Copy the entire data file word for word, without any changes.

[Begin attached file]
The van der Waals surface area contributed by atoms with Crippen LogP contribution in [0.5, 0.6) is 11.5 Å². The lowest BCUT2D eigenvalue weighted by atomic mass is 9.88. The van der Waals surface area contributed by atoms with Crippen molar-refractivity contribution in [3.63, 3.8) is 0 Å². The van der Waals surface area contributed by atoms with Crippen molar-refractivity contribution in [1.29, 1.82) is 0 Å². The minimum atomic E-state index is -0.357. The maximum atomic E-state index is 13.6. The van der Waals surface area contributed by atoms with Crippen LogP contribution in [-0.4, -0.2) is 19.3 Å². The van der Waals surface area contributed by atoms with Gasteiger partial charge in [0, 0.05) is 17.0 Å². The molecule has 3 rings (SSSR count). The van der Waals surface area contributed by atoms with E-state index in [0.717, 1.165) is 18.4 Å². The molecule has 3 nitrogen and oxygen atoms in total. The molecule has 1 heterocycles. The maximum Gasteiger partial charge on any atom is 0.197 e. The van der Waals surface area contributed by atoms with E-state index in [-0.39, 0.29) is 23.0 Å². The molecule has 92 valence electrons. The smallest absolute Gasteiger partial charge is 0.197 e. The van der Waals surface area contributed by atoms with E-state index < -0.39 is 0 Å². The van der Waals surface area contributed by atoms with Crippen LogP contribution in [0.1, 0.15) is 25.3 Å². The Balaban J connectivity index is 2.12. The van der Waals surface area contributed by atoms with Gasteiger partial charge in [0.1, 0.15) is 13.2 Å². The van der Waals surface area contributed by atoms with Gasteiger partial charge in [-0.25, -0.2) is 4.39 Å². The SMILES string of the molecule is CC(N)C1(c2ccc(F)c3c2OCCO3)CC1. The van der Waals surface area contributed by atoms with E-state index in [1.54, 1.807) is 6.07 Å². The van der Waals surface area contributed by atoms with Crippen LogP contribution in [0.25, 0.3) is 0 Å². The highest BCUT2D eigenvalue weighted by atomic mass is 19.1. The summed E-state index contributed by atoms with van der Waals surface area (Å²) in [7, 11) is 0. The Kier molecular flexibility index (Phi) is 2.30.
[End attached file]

The van der Waals surface area contributed by atoms with Crippen LogP contribution in [0.5, 0.6) is 11.5 Å². The lowest BCUT2D eigenvalue weighted by atomic mass is 9.88. The van der Waals surface area contributed by atoms with Crippen molar-refractivity contribution in [3.63, 3.8) is 0 Å². The van der Waals surface area contributed by atoms with Crippen molar-refractivity contribution in [1.29, 1.82) is 0 Å². The minimum atomic E-state index is -0.357. The maximum atomic E-state index is 13.6. The van der Waals surface area contributed by atoms with Crippen LogP contribution in [-0.4, -0.2) is 19.3 Å². The van der Waals surface area contributed by atoms with Gasteiger partial charge in [0, 0.05) is 17.0 Å². The molecule has 3 rings (SSSR count). The van der Waals surface area contributed by atoms with E-state index in [0.717, 1.165) is 18.4 Å². The molecule has 3 nitrogen and oxygen atoms in total. The molecule has 1 heterocycles. The maximum Gasteiger partial charge on any atom is 0.197 e. The van der Waals surface area contributed by atoms with E-state index in [-0.39, 0.29) is 23.0 Å². The molecule has 92 valence electrons. The smallest absolute Gasteiger partial charge is 0.197 e. The van der Waals surface area contributed by atoms with E-state index < -0.39 is 0 Å². The van der Waals surface area contributed by atoms with Crippen LogP contribution in [0.1, 0.15) is 25.3 Å². The Balaban J connectivity index is 2.12. The van der Waals surface area contributed by atoms with Gasteiger partial charge in [0.1, 0.15) is 13.2 Å². The van der Waals surface area contributed by atoms with Gasteiger partial charge in [-0.25, -0.2) is 4.39 Å². The SMILES string of the molecule is CC(N)C1(c2ccc(F)c3c2OCCO3)CC1. The van der Waals surface area contributed by atoms with E-state index in [1.54, 1.807) is 6.07 Å². The van der Waals surface area contributed by atoms with Crippen LogP contribution in [0.25, 0.3) is 0 Å². The highest BCUT2D eigenvalue weighted by atomic mass is 19.1. The summed E-state index contributed by atoms with van der Waals surface area (Å²) in [7, 11) is 0. The Kier molecular flexibility index (Phi) is 2.30.